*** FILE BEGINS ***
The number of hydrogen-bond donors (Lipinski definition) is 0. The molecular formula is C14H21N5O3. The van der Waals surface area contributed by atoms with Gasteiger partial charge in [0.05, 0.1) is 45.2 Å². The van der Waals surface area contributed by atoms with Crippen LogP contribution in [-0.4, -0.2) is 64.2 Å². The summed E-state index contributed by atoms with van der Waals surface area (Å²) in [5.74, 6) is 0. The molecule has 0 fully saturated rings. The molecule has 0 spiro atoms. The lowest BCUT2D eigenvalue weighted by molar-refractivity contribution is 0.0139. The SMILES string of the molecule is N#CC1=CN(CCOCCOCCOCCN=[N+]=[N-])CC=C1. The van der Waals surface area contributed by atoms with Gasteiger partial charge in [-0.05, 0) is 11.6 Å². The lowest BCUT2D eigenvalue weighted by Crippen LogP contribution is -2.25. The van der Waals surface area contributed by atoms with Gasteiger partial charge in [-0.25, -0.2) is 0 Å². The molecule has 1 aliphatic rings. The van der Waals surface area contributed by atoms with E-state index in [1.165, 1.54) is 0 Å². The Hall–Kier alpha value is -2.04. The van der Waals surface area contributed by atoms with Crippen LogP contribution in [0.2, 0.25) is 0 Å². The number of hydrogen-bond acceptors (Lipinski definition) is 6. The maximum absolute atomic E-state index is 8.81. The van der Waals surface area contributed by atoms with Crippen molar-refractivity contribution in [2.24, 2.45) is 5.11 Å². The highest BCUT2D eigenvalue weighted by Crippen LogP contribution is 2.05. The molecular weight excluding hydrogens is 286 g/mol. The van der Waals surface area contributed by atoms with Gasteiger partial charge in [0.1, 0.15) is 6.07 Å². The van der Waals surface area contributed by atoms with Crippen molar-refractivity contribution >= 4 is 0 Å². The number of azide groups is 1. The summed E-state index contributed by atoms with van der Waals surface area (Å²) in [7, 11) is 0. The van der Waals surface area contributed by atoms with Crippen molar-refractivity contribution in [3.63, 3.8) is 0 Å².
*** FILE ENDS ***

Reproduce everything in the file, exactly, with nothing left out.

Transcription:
The number of hydrogen-bond donors (Lipinski definition) is 0. The molecular formula is C14H21N5O3. The van der Waals surface area contributed by atoms with Gasteiger partial charge in [0.05, 0.1) is 45.2 Å². The van der Waals surface area contributed by atoms with Crippen LogP contribution in [-0.4, -0.2) is 64.2 Å². The summed E-state index contributed by atoms with van der Waals surface area (Å²) in [5.74, 6) is 0. The molecule has 0 fully saturated rings. The molecule has 0 spiro atoms. The lowest BCUT2D eigenvalue weighted by molar-refractivity contribution is 0.0139. The SMILES string of the molecule is N#CC1=CN(CCOCCOCCOCCN=[N+]=[N-])CC=C1. The van der Waals surface area contributed by atoms with Gasteiger partial charge in [-0.05, 0) is 11.6 Å². The lowest BCUT2D eigenvalue weighted by Crippen LogP contribution is -2.25. The van der Waals surface area contributed by atoms with Gasteiger partial charge in [-0.25, -0.2) is 0 Å². The molecule has 1 aliphatic rings. The van der Waals surface area contributed by atoms with E-state index in [1.165, 1.54) is 0 Å². The Hall–Kier alpha value is -2.04. The van der Waals surface area contributed by atoms with Crippen LogP contribution in [0.2, 0.25) is 0 Å². The number of hydrogen-bond acceptors (Lipinski definition) is 6. The maximum absolute atomic E-state index is 8.81. The van der Waals surface area contributed by atoms with Crippen molar-refractivity contribution in [2.24, 2.45) is 5.11 Å². The highest BCUT2D eigenvalue weighted by Crippen LogP contribution is 2.05. The molecular weight excluding hydrogens is 286 g/mol. The van der Waals surface area contributed by atoms with Gasteiger partial charge in [0.1, 0.15) is 6.07 Å². The van der Waals surface area contributed by atoms with Crippen molar-refractivity contribution >= 4 is 0 Å². The number of azide groups is 1. The summed E-state index contributed by atoms with van der Waals surface area (Å²) in [7, 11) is 0. The van der Waals surface area contributed by atoms with Crippen molar-refractivity contribution in [3.63, 3.8) is 0 Å².